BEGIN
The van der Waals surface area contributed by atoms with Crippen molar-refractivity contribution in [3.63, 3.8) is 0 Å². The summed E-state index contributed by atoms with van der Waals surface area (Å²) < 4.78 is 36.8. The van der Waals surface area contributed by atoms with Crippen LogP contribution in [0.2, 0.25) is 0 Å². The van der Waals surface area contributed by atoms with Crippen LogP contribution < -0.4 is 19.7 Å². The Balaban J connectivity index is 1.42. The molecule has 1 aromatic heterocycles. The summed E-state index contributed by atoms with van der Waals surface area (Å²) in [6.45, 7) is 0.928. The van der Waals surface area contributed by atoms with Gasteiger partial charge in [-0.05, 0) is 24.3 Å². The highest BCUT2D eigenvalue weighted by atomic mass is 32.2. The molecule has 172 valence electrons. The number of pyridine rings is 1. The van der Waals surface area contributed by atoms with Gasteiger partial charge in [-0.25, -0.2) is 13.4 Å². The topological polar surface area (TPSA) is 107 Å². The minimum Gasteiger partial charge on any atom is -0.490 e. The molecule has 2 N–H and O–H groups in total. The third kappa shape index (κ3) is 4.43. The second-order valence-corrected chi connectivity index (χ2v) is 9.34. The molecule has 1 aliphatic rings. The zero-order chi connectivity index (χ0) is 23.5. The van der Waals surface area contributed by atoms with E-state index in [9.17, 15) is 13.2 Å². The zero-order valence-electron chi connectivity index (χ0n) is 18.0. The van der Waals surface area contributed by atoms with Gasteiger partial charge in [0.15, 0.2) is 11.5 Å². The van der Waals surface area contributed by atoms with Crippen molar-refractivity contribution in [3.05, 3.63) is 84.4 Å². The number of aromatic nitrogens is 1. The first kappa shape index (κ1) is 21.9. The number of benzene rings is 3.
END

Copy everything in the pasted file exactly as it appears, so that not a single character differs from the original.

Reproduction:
The van der Waals surface area contributed by atoms with Crippen molar-refractivity contribution in [3.63, 3.8) is 0 Å². The summed E-state index contributed by atoms with van der Waals surface area (Å²) < 4.78 is 36.8. The van der Waals surface area contributed by atoms with Crippen LogP contribution in [0.2, 0.25) is 0 Å². The van der Waals surface area contributed by atoms with Crippen LogP contribution < -0.4 is 19.7 Å². The Balaban J connectivity index is 1.42. The molecule has 1 aromatic heterocycles. The summed E-state index contributed by atoms with van der Waals surface area (Å²) in [6.45, 7) is 0.928. The van der Waals surface area contributed by atoms with Gasteiger partial charge in [-0.05, 0) is 24.3 Å². The highest BCUT2D eigenvalue weighted by atomic mass is 32.2. The molecule has 172 valence electrons. The number of pyridine rings is 1. The van der Waals surface area contributed by atoms with Gasteiger partial charge in [-0.25, -0.2) is 13.4 Å². The topological polar surface area (TPSA) is 107 Å². The minimum Gasteiger partial charge on any atom is -0.490 e. The molecule has 2 N–H and O–H groups in total. The third kappa shape index (κ3) is 4.43. The second-order valence-corrected chi connectivity index (χ2v) is 9.34. The molecule has 1 aliphatic rings. The zero-order chi connectivity index (χ0) is 23.5. The van der Waals surface area contributed by atoms with E-state index in [9.17, 15) is 13.2 Å². The zero-order valence-electron chi connectivity index (χ0n) is 18.0. The van der Waals surface area contributed by atoms with Gasteiger partial charge in [0.15, 0.2) is 11.5 Å². The van der Waals surface area contributed by atoms with Crippen molar-refractivity contribution in [3.05, 3.63) is 84.4 Å². The number of aromatic nitrogens is 1. The first kappa shape index (κ1) is 21.9. The number of benzene rings is 3.